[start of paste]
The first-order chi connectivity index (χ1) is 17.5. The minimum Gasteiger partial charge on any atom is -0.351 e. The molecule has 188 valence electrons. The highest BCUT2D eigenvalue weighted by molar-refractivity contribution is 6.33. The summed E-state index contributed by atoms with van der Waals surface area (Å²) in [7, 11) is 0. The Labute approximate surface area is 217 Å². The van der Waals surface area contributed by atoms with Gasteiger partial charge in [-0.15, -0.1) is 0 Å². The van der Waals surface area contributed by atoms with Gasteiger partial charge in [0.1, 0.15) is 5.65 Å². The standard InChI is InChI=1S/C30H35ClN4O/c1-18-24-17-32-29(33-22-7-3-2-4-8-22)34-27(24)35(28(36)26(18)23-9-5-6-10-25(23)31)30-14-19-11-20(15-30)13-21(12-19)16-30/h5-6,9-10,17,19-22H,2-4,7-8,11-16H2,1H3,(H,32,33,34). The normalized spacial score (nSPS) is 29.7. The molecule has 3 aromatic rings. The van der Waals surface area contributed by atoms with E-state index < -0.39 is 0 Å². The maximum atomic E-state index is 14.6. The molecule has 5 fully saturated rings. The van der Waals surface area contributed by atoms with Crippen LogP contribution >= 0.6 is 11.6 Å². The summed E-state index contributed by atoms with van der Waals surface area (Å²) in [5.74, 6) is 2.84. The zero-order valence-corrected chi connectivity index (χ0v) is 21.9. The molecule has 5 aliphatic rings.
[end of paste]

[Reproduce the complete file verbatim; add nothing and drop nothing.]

The first-order chi connectivity index (χ1) is 17.5. The minimum Gasteiger partial charge on any atom is -0.351 e. The molecule has 188 valence electrons. The highest BCUT2D eigenvalue weighted by molar-refractivity contribution is 6.33. The summed E-state index contributed by atoms with van der Waals surface area (Å²) in [7, 11) is 0. The Labute approximate surface area is 217 Å². The van der Waals surface area contributed by atoms with Gasteiger partial charge in [-0.15, -0.1) is 0 Å². The van der Waals surface area contributed by atoms with Gasteiger partial charge in [0.1, 0.15) is 5.65 Å². The standard InChI is InChI=1S/C30H35ClN4O/c1-18-24-17-32-29(33-22-7-3-2-4-8-22)34-27(24)35(28(36)26(18)23-9-5-6-10-25(23)31)30-14-19-11-20(15-30)13-21(12-19)16-30/h5-6,9-10,17,19-22H,2-4,7-8,11-16H2,1H3,(H,32,33,34). The normalized spacial score (nSPS) is 29.7. The molecule has 3 aromatic rings. The van der Waals surface area contributed by atoms with E-state index < -0.39 is 0 Å². The maximum atomic E-state index is 14.6. The molecule has 5 fully saturated rings. The van der Waals surface area contributed by atoms with Crippen LogP contribution >= 0.6 is 11.6 Å². The summed E-state index contributed by atoms with van der Waals surface area (Å²) in [5.74, 6) is 2.84. The zero-order valence-corrected chi connectivity index (χ0v) is 21.9. The molecule has 5 aliphatic rings.